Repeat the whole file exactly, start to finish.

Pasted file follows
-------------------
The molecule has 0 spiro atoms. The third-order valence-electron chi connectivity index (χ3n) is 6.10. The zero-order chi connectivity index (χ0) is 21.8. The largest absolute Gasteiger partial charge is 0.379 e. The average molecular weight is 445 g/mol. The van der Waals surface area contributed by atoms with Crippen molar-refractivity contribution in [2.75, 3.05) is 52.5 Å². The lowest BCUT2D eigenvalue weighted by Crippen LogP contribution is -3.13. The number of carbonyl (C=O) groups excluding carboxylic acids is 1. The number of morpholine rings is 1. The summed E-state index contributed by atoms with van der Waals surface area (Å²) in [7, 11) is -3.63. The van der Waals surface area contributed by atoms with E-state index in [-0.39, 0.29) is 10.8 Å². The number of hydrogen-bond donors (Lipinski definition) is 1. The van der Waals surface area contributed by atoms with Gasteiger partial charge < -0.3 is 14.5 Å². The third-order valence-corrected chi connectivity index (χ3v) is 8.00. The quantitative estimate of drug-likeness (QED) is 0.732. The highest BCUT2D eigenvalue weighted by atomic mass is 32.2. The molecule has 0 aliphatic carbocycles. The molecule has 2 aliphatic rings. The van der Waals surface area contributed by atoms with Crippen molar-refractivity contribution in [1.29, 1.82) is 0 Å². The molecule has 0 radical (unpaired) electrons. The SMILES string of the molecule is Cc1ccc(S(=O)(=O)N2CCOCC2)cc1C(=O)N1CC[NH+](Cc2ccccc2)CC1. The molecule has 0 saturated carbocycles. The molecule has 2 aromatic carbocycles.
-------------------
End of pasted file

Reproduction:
The molecule has 0 spiro atoms. The third-order valence-electron chi connectivity index (χ3n) is 6.10. The zero-order chi connectivity index (χ0) is 21.8. The largest absolute Gasteiger partial charge is 0.379 e. The average molecular weight is 445 g/mol. The van der Waals surface area contributed by atoms with Crippen molar-refractivity contribution in [2.75, 3.05) is 52.5 Å². The lowest BCUT2D eigenvalue weighted by Crippen LogP contribution is -3.13. The number of carbonyl (C=O) groups excluding carboxylic acids is 1. The number of morpholine rings is 1. The summed E-state index contributed by atoms with van der Waals surface area (Å²) in [7, 11) is -3.63. The van der Waals surface area contributed by atoms with E-state index in [-0.39, 0.29) is 10.8 Å². The number of hydrogen-bond donors (Lipinski definition) is 1. The van der Waals surface area contributed by atoms with Gasteiger partial charge < -0.3 is 14.5 Å². The third-order valence-corrected chi connectivity index (χ3v) is 8.00. The quantitative estimate of drug-likeness (QED) is 0.732. The highest BCUT2D eigenvalue weighted by atomic mass is 32.2. The molecule has 0 aliphatic carbocycles. The molecule has 2 aliphatic rings. The van der Waals surface area contributed by atoms with Crippen molar-refractivity contribution in [1.29, 1.82) is 0 Å². The molecule has 0 radical (unpaired) electrons. The SMILES string of the molecule is Cc1ccc(S(=O)(=O)N2CCOCC2)cc1C(=O)N1CC[NH+](Cc2ccccc2)CC1. The molecule has 0 saturated carbocycles. The molecule has 2 aromatic carbocycles.